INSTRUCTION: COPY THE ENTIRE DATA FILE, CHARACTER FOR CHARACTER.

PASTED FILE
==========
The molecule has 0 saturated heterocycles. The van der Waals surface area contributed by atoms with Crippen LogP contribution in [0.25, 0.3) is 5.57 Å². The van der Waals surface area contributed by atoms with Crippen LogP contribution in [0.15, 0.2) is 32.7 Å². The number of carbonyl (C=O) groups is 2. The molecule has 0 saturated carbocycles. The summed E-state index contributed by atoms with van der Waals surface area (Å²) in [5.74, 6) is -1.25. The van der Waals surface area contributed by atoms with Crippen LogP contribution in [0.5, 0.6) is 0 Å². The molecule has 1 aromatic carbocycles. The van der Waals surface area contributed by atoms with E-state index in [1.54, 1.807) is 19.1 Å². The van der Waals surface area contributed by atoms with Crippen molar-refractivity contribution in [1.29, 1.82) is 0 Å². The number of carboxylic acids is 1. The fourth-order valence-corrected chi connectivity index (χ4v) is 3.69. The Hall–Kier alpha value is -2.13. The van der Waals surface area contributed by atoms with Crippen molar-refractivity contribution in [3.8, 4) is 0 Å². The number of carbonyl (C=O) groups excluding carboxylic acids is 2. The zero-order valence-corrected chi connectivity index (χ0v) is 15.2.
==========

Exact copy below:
The molecule has 0 saturated heterocycles. The van der Waals surface area contributed by atoms with Crippen LogP contribution in [0.25, 0.3) is 5.57 Å². The van der Waals surface area contributed by atoms with Crippen LogP contribution in [0.15, 0.2) is 32.7 Å². The number of carbonyl (C=O) groups is 2. The molecule has 0 saturated carbocycles. The summed E-state index contributed by atoms with van der Waals surface area (Å²) in [5.74, 6) is -1.25. The van der Waals surface area contributed by atoms with Crippen LogP contribution in [0.5, 0.6) is 0 Å². The molecule has 1 aromatic carbocycles. The van der Waals surface area contributed by atoms with E-state index in [1.54, 1.807) is 19.1 Å². The van der Waals surface area contributed by atoms with Crippen molar-refractivity contribution in [1.29, 1.82) is 0 Å². The number of carboxylic acids is 1. The fourth-order valence-corrected chi connectivity index (χ4v) is 3.69. The Hall–Kier alpha value is -2.13. The van der Waals surface area contributed by atoms with Crippen molar-refractivity contribution in [3.8, 4) is 0 Å². The number of carbonyl (C=O) groups excluding carboxylic acids is 2. The zero-order valence-corrected chi connectivity index (χ0v) is 15.2.